Hit-and-run car accidents are a serious problem in Texas. Not only do hit-and-run
drivers fail to take responsibility for their actions, but by not staying
at the scene to render aid, they make it all the more likely that their
victims will die or suffer
Many hit-and-run drivers in Texas are
drunk drivers who flee the scene because they are afraid of getting a DUI. By leaving
the scene, they make it impossible for law enforcement to determine their
blood alcohol content at the time of the crash.
This session, the Texas Legislature is considering legislation that lawmakers
hope will help put a stop to this trend. The bill took a major step forward
last week, when it was passed by a unanimous vote of the Texas Senate.
The bill strengthens the penalties for failure to stop and render aid,
putting them on the same level as those for intoxication manslaughter.
If the bill becomes law, both crimes will be second degree felonies that
can be punished by up to 20 years in prison. Under current law, failure
to stop and render aid is a third degree felony that can be punished by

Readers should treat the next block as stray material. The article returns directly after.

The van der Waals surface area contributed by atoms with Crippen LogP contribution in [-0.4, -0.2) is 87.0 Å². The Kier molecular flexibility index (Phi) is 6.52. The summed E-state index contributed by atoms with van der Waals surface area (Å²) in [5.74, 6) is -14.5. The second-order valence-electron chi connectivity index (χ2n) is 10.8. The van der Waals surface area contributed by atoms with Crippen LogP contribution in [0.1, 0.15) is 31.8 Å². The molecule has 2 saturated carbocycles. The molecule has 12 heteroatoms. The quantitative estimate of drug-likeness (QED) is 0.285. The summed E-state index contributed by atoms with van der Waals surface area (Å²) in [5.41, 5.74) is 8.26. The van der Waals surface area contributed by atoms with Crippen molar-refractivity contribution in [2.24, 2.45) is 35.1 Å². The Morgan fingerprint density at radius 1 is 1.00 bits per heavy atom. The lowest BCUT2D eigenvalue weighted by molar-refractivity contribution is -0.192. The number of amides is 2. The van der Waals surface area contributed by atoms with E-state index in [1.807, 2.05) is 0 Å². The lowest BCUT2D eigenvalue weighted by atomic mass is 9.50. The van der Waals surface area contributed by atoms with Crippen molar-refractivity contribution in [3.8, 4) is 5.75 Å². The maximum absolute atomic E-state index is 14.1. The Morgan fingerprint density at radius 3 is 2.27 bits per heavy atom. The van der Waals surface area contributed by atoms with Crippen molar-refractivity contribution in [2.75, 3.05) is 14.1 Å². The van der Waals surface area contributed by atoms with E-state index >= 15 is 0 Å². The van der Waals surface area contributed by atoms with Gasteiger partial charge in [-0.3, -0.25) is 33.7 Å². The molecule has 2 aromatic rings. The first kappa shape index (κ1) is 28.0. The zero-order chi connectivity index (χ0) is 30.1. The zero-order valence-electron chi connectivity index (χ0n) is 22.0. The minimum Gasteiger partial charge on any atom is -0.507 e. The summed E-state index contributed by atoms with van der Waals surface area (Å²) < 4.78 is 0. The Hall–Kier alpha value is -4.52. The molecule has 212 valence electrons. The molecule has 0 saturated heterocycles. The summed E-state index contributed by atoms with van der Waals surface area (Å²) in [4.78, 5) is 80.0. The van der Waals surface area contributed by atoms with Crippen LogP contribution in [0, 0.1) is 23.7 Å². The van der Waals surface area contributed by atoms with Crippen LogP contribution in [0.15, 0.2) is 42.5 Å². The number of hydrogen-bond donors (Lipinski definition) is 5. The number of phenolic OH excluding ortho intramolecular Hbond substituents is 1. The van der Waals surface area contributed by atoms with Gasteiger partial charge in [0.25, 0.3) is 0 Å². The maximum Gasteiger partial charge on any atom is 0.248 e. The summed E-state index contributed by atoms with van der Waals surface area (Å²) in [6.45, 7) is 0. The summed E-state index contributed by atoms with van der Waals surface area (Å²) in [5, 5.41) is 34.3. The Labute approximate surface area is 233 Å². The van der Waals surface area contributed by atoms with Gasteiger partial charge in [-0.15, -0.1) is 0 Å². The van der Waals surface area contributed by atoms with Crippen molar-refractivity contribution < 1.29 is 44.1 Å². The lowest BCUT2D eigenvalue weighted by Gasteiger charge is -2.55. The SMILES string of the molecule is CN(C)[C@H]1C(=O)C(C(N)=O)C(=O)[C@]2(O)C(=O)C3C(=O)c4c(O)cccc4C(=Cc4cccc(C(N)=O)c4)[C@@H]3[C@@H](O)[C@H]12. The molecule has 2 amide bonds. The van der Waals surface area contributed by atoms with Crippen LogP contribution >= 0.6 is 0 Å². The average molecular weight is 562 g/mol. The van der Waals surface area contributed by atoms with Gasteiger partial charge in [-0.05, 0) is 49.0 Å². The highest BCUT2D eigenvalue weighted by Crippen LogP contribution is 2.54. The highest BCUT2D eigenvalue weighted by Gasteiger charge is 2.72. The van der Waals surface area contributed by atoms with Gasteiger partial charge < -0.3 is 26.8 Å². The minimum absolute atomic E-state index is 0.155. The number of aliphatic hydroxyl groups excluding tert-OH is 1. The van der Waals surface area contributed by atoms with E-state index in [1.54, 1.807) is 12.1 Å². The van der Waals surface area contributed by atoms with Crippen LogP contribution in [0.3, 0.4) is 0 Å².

up to 10 years in prison.
The new law could be of significant benefit in Austin, where many residents
choose to commute on foot or by bike. In 2012, there were 393 hit-and-run
accidents in Austin, more than 45 of which resulted in fatalities.
Texas Hit-and-Run Lawsuits
Of course, it is important to remember that criminal charges are not the
only way for victims to seek justice after hit-and-run
Hit-run-drivers can be held accountable in civil lawsuits, where they may
be required to pay financial compensation to their victims. If the at-fault
driver in a hit-and-run accident cannot be found, victims may be able
to seek compensation under their own uninsured motorist policies.
Our Austin personal injury attorneys at The Stewart Law Firm, PLLC can
help the victims of Texas hit-and-run accidents and other car wrecks.
For a free case review to discuss your options, please contact us today.
Source: YNN, "Texas Senate unanimously approves tougher hit-and-run penalties," LeAnn Wallace, April 2, 2012.